Polarizing

Discussion in 'Digital Photography' started by pit29, May 7, 2010.

  1. pit29 macrumors 6502a

    pit29

    Joined:
    May 23, 2006
    Location:
    The Golden State
    #1
    Hey,

    I'm thinking about getting a polarizer, but there are two issues I'd love to hear your opinion on.

    Number one is technical. With DSLRs, is there a difference between linear and circular polarizers? I have heard that digital SLRs would somehow need circular polarizers due to their optics, but I'm not sure I can believe that. Apart from that, do they produce different images? (Minor additional point: I've seen that rotating a circular polarizer leads to differences. In what way are they circular if rotating changes the output?)

    Point number two is more philosophical. Polarizers are obviously changing the image the camera captures, making it different (well, actually differently different) from how the scene has been. Do you think it'd be more appropriate to emulate the effect in postprocessing (if that's possible at all), to have the original image as close as possible (or closer) to the "real" thing? More generally, do you like to capture what you see as closely as you can - or do you add another step (apart from framing, focussing, etc.) that is artistic that early in the progess of getting an image?

    I would love to hear your opinion and commenst!
    Pit
     
  2. robbieduncan Moderator emeritus

    robbieduncan

    Joined:
    Jul 24, 2002
    Location:
    London
    #2
    I'm pretty sure you need a circular one for the autofocus system to work correctly as it has it's own linear polariser so adding another messes with it.
     
  3. Ruahrc macrumors 65816

    Joined:
    Jun 9, 2009
    #3
    To understand the linear and circular polarizers, you have to understand some of the optical physics behind polarized light. If you read up on wikipedia or something, it provides a pretty good explanation. However, yes the circular polarizers do not interfere with the camera's AF system whereas a simple linear one does.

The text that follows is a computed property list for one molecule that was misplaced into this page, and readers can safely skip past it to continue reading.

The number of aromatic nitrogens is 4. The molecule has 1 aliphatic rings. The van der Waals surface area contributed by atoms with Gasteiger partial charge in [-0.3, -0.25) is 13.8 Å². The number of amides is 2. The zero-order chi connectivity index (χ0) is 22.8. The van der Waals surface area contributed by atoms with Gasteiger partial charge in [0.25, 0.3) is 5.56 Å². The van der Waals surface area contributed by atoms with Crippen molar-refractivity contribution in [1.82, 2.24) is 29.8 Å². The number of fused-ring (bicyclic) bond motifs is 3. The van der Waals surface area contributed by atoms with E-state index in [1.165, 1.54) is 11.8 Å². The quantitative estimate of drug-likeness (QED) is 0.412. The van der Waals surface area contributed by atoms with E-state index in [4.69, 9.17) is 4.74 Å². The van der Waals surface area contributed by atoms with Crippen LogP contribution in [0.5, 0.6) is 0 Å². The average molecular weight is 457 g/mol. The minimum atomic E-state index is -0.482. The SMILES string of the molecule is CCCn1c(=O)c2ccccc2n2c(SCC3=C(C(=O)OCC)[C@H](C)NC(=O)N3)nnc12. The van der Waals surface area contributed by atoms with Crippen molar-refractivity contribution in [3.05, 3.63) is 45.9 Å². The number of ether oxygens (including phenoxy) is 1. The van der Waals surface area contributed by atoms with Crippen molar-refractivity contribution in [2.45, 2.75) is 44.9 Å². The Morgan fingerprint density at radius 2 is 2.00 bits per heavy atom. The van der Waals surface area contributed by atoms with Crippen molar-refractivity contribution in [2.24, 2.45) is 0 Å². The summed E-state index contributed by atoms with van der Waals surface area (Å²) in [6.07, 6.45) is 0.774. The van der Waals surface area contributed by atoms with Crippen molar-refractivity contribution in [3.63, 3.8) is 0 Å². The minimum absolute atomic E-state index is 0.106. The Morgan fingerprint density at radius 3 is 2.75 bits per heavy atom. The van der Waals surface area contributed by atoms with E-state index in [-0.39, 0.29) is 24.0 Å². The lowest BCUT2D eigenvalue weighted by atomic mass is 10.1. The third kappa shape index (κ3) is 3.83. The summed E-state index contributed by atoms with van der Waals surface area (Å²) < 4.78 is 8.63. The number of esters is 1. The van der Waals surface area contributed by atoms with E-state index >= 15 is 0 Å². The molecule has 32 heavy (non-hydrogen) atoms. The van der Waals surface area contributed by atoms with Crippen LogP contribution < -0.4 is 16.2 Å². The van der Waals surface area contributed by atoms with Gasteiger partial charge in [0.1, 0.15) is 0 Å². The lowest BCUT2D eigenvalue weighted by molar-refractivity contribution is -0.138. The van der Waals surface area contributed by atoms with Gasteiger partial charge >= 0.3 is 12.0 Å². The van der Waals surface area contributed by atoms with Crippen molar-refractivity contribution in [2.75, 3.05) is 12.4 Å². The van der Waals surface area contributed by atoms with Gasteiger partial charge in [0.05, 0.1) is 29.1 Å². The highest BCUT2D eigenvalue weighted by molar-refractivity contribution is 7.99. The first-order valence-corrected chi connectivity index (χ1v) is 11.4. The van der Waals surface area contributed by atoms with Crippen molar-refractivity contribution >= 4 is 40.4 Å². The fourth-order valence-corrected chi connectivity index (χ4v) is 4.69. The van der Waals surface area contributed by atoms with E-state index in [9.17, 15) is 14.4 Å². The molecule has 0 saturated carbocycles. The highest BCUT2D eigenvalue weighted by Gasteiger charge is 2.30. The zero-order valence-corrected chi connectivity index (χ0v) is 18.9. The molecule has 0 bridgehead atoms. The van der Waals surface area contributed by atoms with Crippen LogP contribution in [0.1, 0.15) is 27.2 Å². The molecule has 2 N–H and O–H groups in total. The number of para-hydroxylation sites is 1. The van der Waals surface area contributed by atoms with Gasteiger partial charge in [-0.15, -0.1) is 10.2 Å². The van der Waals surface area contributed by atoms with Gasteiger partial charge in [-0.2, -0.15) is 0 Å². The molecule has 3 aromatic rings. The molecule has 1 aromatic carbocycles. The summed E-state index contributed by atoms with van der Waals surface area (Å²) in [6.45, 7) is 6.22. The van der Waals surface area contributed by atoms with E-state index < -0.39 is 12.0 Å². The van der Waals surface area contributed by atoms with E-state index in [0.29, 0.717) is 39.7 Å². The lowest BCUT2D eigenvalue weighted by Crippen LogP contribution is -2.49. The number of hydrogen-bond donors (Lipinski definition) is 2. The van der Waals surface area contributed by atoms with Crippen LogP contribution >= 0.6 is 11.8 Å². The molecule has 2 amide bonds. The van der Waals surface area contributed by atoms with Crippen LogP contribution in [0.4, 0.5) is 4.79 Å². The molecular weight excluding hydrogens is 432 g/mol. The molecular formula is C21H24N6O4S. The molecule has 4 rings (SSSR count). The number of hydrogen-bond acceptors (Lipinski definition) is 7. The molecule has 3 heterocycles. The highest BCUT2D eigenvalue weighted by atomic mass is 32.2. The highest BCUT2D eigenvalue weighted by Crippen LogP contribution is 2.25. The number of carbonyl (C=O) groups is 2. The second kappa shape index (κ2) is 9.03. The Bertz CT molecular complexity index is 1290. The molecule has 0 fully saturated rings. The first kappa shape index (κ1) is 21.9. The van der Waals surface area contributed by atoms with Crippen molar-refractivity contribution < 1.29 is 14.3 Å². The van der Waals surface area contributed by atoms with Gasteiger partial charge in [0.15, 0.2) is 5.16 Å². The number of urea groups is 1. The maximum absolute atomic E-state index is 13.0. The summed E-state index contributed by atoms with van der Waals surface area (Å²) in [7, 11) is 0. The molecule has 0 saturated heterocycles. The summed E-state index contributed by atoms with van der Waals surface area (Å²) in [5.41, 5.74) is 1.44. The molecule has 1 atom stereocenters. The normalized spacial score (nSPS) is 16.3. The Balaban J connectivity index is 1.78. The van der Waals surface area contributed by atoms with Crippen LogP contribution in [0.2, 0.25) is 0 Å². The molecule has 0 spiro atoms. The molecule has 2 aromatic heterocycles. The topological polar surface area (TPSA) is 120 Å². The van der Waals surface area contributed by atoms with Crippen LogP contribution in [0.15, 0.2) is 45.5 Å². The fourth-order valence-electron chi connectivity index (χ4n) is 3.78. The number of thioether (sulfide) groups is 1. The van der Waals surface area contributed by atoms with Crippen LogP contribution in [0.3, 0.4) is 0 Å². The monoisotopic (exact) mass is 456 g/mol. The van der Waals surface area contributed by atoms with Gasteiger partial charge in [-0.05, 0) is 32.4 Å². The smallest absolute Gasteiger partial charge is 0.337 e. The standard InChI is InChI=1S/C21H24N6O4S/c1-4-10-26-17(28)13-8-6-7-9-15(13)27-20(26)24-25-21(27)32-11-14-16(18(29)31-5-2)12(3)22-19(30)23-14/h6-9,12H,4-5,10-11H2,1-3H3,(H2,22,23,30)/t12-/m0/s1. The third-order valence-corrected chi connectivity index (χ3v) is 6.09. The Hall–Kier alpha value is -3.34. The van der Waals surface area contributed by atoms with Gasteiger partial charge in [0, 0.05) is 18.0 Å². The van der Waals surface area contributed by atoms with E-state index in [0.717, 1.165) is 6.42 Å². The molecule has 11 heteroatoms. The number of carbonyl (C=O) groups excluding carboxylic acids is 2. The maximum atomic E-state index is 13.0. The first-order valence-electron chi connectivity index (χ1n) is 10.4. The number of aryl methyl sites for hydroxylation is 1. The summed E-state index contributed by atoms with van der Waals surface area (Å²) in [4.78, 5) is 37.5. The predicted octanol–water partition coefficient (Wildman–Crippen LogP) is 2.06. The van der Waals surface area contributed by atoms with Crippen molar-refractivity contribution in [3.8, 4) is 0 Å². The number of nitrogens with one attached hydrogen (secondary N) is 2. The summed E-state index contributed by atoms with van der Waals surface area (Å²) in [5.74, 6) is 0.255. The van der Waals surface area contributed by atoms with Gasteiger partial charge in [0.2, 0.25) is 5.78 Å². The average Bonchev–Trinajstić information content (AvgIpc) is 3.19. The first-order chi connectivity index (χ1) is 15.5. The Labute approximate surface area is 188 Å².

Functionally they are identical. The polarizing effect is the same in both- the difference is in how it achieves this goal.

    As for #2, for certain things (particularly warming/cooling colored filters), IMO it's better to do that in PP because you have the original data to draw from, and have more flexibility in what filter color you pick and how strong to apply it. But for something like a polarizer, the effect cannot be authentically recreated in PP. Polarizers do more than darken skies, they cut glare and reflections, which would be very difficult or impossible to effectively replicate in PP. Take a polarizer and look at the surface of water for example. If you turn it you can get it such that the reflecting glare dissapears, allowing you to see what's underneath the surface. You cannot cut that glare out in PP like you can with a polarizer.

    Ruahrc
     
  4. spice weasel macrumors 65816

    Joined:
    Jul 25, 2003
    #4
    Polarizing filters no more change the "real" thing than polarizing sunglasses change the "real" thing. If you are of the opinion that wearing polarizing sunglasses does not let you experience the full glory that is life with glare, then I suppose you won't want a polarizing filter for your camera.

    However, if you do get one, you will notice that skies, water, and vegetation look crisper, more colorful, and more dramatic without all that glare. They're a special tool for special occasions, but they do what they do very well.

    Also, they work best when shooting at a 90 degree angle from the direction of the sunlight.
     
  5. qveda macrumors regular

    Joined:
    Sep 8, 2008
    #6
    What is the main difference in the performance of filters in the ~$100 range vs the $175+ range ? I expect you get what you pay for, but can you go by price alone?

    Hoya Pro seems to be a good choice, if not the top of the line.

    recommendations for use with a 24-105 L lens on a 5D mkII ?
     
  6. ManhattanPrjct macrumors 6502

    Joined:
    Oct 6, 2008
    #7
    I'm not sure if you can say that $75 can get you X vs. Y, however I think that you could easily just look at results and see which brand filters the photographers used.

    I can tell you from personal experience that I use a B+W Kasemann MRC Slim polarizer and I love it.
     
  7. HBOC macrumors 68020

    Joined:
    Oct 14, 2008
    Location:
    SLC
    #8
    In my experience, i would say Hoya would be 3rd perhaps from the top. Maybe 1. Singh-Ray 2. B+W 3. Hoya

    As far as a polarizer "manipulating" the image, technically it is. I mean Ansel Adams HEAVILY manipulated his images. He would double expose a lot of his shots. He probably spent more time in the dark room than he did composing and such.

    A camera will NEVER capture a scene as a human eye sees the image. The sensor just doesn't have the dynamic range the human eye has. Our eyes "meter" the scene so much differently then the camera does. That is why there are split grad filters to help. Any filter is a tool to manipulate the image.

    I think the important thing to remember is that you are presenting an image to the world how YOU saw and envisioned it. I mean, you were there. Light changes the scene dramatically! So i wouldn't worry about that. Make the photo your own, but please down HDR it:)
     

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